Discovery has never been a simple process for organizations, even in the "old days" when discovery generally entailed gathering piles of documents into large boxes and wading through them by hand. Information long ago evolved from print documents to electronic formats, which has created both challenges and opportunities-challenges in that the sheer volume of information to be "discovered" is massive, and opportunities in that technology can simplify the process of evaluating and searching through electronic documents to find required information.
As discovery has moved beyond print documents to the electronic environment, a new term has emerged: e-discovery. In his report "Q&A: eDiscovery Fundamentals for Content & Collaboration Professionals," Brian Hill of Forrester Research defines e-discovery as "the iterative process of identifying, collecting, preserving, preparing, reviewing, and potentially producing electronically stored information (ESI) to support litigation, investigations, and regulatory proceedings."
In 2006, the U.S. Federal Rules of Civil Procedure (FRCP) took effect and addressed e-discovery, including the process for preparing and producing ESI and for resolving related disputes. Unfortunately, 5 years later, confidence in their e-discovery capabilities is low for most organizations, according to Forrester's research. "Only 16% of records management stakeholders and 28% of message archiving stakeholders report that they are ‘very confident' that if challenged their organization could demonstrate that their ESI is accurate, accessible, and trustworthy." According to Hill, concerns stem from a number of sources: complications in aligning multiple internal stakeholders (e.g., IT, legal, records management, compliance, and others); an increase in litigation; a myriad of technology options (e.g., on-premise software, appliance, cloud, and hybrid approaches); vendor selection complexity in an extensive field of e-discovery providers (Forrester estimates that there are more than 600 vendors that address different components of e-discovery); the need for extensive collaboration with outside counsel (and other third parties); rising costs to support the e-discovery process; and requirements to track changing case law.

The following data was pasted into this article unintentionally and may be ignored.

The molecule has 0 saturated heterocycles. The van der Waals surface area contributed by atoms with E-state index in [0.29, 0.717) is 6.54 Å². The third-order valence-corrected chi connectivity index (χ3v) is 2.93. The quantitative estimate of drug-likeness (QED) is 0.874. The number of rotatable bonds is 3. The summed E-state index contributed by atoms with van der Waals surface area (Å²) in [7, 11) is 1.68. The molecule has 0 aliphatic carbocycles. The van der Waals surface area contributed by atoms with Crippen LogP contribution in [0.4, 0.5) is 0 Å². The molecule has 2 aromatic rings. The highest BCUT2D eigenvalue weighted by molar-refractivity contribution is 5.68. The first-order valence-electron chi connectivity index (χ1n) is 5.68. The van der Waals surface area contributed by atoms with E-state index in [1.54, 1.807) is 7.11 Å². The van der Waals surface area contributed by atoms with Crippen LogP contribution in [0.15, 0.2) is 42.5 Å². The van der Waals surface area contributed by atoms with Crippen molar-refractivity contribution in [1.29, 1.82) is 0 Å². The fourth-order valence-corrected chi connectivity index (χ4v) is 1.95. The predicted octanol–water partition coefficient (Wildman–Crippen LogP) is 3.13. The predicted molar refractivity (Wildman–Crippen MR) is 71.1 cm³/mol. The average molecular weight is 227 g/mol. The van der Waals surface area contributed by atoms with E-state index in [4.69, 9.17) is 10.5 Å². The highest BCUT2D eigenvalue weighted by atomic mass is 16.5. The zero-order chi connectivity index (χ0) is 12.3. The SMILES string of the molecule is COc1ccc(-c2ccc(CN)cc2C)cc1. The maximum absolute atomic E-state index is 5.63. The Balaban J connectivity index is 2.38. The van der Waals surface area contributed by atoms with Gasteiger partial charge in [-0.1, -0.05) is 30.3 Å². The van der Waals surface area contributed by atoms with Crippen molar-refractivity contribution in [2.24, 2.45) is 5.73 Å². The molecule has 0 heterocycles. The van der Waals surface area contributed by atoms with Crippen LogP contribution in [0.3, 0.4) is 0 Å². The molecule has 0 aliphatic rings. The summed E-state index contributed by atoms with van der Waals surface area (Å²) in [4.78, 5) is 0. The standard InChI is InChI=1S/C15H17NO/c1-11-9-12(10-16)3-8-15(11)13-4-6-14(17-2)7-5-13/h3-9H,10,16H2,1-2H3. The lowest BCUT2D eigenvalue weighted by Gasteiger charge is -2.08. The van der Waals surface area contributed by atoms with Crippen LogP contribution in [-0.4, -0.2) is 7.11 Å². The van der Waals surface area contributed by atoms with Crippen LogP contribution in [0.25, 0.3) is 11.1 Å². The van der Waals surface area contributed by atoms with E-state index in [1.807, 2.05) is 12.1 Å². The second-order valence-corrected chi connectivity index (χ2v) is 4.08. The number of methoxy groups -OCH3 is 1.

Sarah Carter is vice president of marketing at Actiance (formerly FaceTime Communications) in Belmont, Calif. She says there are two primary challenges that organizations face when it comes to e-discovery. First, there's the broad diversity of data and the formats it may be in. "It's not necessarily just about email anymore," she points out. "It's records of social networking conversations and blogs and wikis, whether they're internal or external." The second big issue is the sheer amount of data. "There is not enough storage on the planet to store all of the data we are required to store," she says.
In fact, International Data Corp. (IDC) predicts that the amount of digital data created in a year will be 35 zettabytes (ZB) by the year 2020-that represents a stack of CDs that would reach halfway to Mars.